A judicious exercise of the above power would ensure that persons who have been in prison custody for an unusually prolonged period of time would be released. This would in turn decongest the prison and help curb the spread of Covid 19.
Black’s Law Dictionary, 10th Edition, the word “Pardon” is defined as an official decision not to punish somebody for a crime, or to say that somebody is not guilty for a crime; the action of forgiving somebody for something; to officially allow somebody who has been found guilty of a crime to leave prison and/or to avoid punishment; to forgive someone for something they have said or done. 
In Nigeria such power is exercisable only by the president and governors. The power to pardon is clearly spelt out in section 175(1)(a) and 212(1)(a) of the constitution of the Federal Republic of Nigeria, 1999 (as amended)
Section 212 (1) of the 1999 Constitution as amended provides: – “The Governor may;- a) Grant any person concerned with or convicted of any offence created by any law of a State a pardon, either free or subject to lawful conditions.
The above section received the benefit of judicial blessing in the recent case of FRN v. ACHIDA & ANOR (2018) LPELR-CA/S/178C/2017 wherein the Court departed from its previous judgment held in the case of FRN v. ALKALI & ANOR (2018) LPELR-45237(CA). The Court held:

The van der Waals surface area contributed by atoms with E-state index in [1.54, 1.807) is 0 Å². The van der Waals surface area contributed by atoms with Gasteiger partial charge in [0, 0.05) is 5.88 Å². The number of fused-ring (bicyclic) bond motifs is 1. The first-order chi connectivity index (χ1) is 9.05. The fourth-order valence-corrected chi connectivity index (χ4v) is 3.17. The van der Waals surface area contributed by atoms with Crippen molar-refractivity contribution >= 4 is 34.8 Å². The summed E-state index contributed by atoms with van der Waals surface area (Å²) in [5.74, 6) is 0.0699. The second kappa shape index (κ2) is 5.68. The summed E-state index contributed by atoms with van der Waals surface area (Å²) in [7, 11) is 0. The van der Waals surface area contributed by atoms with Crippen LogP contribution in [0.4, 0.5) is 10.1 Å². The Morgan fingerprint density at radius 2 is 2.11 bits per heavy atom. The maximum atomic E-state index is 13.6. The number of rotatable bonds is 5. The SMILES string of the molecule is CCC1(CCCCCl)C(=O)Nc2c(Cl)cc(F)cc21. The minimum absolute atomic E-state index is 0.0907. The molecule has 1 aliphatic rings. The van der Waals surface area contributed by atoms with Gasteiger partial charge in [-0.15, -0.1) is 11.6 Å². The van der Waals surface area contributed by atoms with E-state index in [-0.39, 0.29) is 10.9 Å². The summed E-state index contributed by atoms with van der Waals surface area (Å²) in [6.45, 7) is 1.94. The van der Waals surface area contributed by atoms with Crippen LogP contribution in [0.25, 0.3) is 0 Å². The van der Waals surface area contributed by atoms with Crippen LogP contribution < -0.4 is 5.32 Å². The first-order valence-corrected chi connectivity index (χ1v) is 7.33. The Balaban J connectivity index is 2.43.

The fundamental question before this Court is what is the meaning of the phrase “concern with or convicted of any offence” in Section 212 (1) (a) of the Constitution of the Federal Republic of Nigeria 1999; whether it includes the Respondent who has not been convicted of any offence but was standing trial for an allegation of commission of an offence under the Penal Code Law of Sokoto State. There must be guilt for the exercise of pardon to be activated, taking into consideration the presumption of innocence in Section 36 of the 1999 Constitution. It therefore follows that the power of a Governor to grant pardon, is only exercisable after the person to be pardoned has been convicted and/or has exhausted his right of Appeal against his conviction. See C.O.P. V. ALI (2003) FWLR (Part 157) 1164 at 1180 (CA).” Per BAYERO, J.C.A. (Pp. 102-103, Paras. C-C)